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Aggie Morton, Mystery Queen: The Body under…

Aggie Morton, Mystery Queen: The Body under the Piano

by Marthe Jocelyn

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Showing 4 of 4
by Marthe Jocelyn
Aggie is twelve and does not go to school – except dance class. In England in 1902 that was not so unusual. But meeting a boy – a foreign boy and making friends with him certainly was! Finding a dead body in her dance class room was also unusual. Joining with the foreign boy to solve a murder is VERY unusual.
This unusual story introduces Aggie (based on Agatha Christie) and Hector Perot is the boy (based on Hercule Perot). They band together to solve the mystery.
A delightful romp through English manners and murder for the middle school set. Intended to be the first in a series, this is set to become an interesting and lengthy series.
4 of 5 stars ( )
  beckyhaase | Feb 27, 2020 |
I received this book from Tundra Books in exchange for a fair and honest review.

Aggie Morton lives in 1902 Torquay, England. She is a very imaginative, creative and curious twelve year old. She is shy and without companionship (except for her nanny Charlotte). That is until she meets Hector Perot, a twelve year old Belgian immigrant who is being sponsored by the Reverend and his wife.

Aggie takes dance at the Mermaid Dance Room. Her instructor is Miss Marianne Eversham. They have a benefit to collect clothes for the influx of refugees that have moved into Torquay. The next morning, Aggie is the first one through the door at the Mermaid Dance Room, wanting to get into class. She finds Mrs. Irma Eversham, Miss Marianne's sister-in-law, dead under the piano.

Aggie and Hector set out to solve the murder of Mrs. Eversham. The police believe that Miss Marianne is the murderess but they believe differently. They are creative, curious, and determined to prove Miss Marianne's innocence. They find themselves in some crazy situations and Aggie, some dangerous ones.

Although this book is geared towards younger (age 10+) audiences, it is a fun read for someone of any age. I truly enjoyed it. Ms. Jocelyn has researched and accurately described the era for which she writes. I love the characters and that there are illustrations at the beginning of the book which gives a picture in our minds of each one. A really good book plays out like a movie as I'm reading. This book achieved that and more. I read it quickly. I enjoyed it immensely. I highly recommend! ( )
  tmiller1018 | Feb 21, 2020 |
Yes, I appreciated this one very much! I love a mystery with good characterization, a decent plot, and good world-building. The historical aspect is well-done, the story is YA appropriate but was still fun to read for this adult, and was quite engaging. This will be one I'll set aside for my kid for when she's old enough, and hopefully it'll be a good segue into Agatha Christie mysteries themselves (which I was reading voraciously by 8th grade anyway). I am hoping we'll see more Aggie soon.

Thank you to the publisher for the free eARC which I received via Netgalley in exchange for this honest review. ( )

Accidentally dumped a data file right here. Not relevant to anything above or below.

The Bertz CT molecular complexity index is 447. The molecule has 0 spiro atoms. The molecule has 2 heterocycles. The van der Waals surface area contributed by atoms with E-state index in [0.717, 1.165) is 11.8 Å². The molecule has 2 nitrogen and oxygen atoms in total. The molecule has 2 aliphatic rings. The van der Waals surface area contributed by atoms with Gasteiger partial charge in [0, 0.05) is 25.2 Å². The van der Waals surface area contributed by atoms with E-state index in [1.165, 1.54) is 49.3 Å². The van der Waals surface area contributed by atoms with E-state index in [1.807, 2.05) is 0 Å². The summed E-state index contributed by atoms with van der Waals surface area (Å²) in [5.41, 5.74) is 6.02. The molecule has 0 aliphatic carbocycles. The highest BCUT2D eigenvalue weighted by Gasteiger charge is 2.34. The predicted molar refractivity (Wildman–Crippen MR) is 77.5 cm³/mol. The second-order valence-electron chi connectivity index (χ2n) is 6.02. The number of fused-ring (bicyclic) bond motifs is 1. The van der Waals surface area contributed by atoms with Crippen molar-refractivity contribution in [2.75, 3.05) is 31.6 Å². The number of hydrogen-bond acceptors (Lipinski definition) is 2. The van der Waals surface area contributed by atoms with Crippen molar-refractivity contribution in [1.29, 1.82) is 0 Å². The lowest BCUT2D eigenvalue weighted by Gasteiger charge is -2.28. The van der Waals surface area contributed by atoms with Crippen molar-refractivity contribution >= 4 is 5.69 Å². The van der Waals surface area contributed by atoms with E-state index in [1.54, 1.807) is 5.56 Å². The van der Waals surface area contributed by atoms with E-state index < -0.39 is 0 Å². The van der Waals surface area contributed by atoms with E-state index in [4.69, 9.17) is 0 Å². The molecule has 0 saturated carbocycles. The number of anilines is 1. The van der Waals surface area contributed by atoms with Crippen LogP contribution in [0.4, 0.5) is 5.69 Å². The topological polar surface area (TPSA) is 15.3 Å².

g33kgrrl | Jan 17, 2020 |
I received an advance copy of the book from the publisher via NetGalley.

I need a time machine so I can go back to 1990 to hand my 10-year-old self this book. Almost-40-year-old me ADORED this novel, and I know my 10-year-old self would love it even more. Why? Because the book is smart, savvy historical fiction with an honest depiction of the era, and a heroine with a morbid bent that reminds me lot of myself--though Aggie is actually inspired by the childhood of the Queen of Mystery Writers herself, Agatha Christie.

Aggie is a young girl in 1902, growing up in a small British coastal town. She has a wild imagination and a taste for the macabre, and she can't help but get involved when her music teacher's cruel mother is found dead--dead of poison! Aggie and her friend Hector set out to investigate. Their methods are smart, but they also cause a lot of problems along the way, especially when a meddlesome local reporter gets tangled up in everything.

The characters are fantastic and fun, just as you expect in a cozy British mystery village; plus, they have fun portraits at the front of the book. One of the things I loved most was the honest depiction of the past. It was not sugar-coated. The book deftly addresses bigotry (Hector is a "foreigner," a Belgian refugee inspired by Hercule Poirot), sexism (girls can't/shouldn't do many things), and the complications that arise in this period from a child born out of wedlock. The book feels quite cozy with its fun mystery and whimsical characters, but also grounded in realism because of how these other issues are handled. The balance is so well done.

I highly recommend this book for kids and their parents. If the child isn't already into classic whodunits, this novel could very well be what kicks off a life-long love of the genre. ( )
  ladycato | Dec 17, 2019 |
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I will tell first about making a new friend and save the dead body for later.
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